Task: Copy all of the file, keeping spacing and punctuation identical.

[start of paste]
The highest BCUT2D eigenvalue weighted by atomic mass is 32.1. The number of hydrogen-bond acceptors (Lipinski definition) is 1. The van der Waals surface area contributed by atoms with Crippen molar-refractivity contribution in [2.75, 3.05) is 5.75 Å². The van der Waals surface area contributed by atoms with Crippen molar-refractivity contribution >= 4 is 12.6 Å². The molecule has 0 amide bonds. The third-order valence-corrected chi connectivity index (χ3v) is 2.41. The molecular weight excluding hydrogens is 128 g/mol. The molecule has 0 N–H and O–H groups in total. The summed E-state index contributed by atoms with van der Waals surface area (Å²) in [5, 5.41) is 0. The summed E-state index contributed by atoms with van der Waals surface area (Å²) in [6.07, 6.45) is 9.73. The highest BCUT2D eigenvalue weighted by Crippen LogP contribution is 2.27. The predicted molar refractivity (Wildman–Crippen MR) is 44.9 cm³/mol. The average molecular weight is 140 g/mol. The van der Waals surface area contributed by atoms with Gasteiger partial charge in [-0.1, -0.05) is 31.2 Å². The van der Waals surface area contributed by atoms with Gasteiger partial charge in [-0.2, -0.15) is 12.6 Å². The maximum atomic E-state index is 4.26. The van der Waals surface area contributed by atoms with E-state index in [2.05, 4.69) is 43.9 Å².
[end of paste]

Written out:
The highest BCUT2D eigenvalue weighted by atomic mass is 32.1. The number of hydrogen-bond acceptors (Lipinski definition) is 1. The van der Waals surface area contributed by atoms with Crippen molar-refractivity contribution in [2.75, 3.05) is 5.75 Å². The van der Waals surface area contributed by atoms with Crippen molar-refractivity contribution >= 4 is 12.6 Å². The molecule has 0 amide bonds. The third-order valence-corrected chi connectivity index (χ3v) is 2.41. The molecular weight excluding hydrogens is 128 g/mol. The molecule has 0 N–H and O–H groups in total. The summed E-state index contributed by atoms with van der Waals surface area (Å²) in [5, 5.41) is 0. The summed E-state index contributed by atoms with van der Waals surface area (Å²) in [6.07, 6.45) is 9.73. The highest BCUT2D eigenvalue weighted by Crippen LogP contribution is 2.27. The predicted molar refractivity (Wildman–Crippen MR) is 44.9 cm³/mol. The average molecular weight is 140 g/mol. The van der Waals surface area contributed by atoms with Gasteiger partial charge in [-0.1, -0.05) is 31.2 Å². The van der Waals surface area contributed by atoms with Gasteiger partial charge in [-0.2, -0.15) is 12.6 Å². The maximum atomic E-state index is 4.26. The van der Waals surface area contributed by atoms with E-state index in [2.05, 4.69) is 43.9 Å².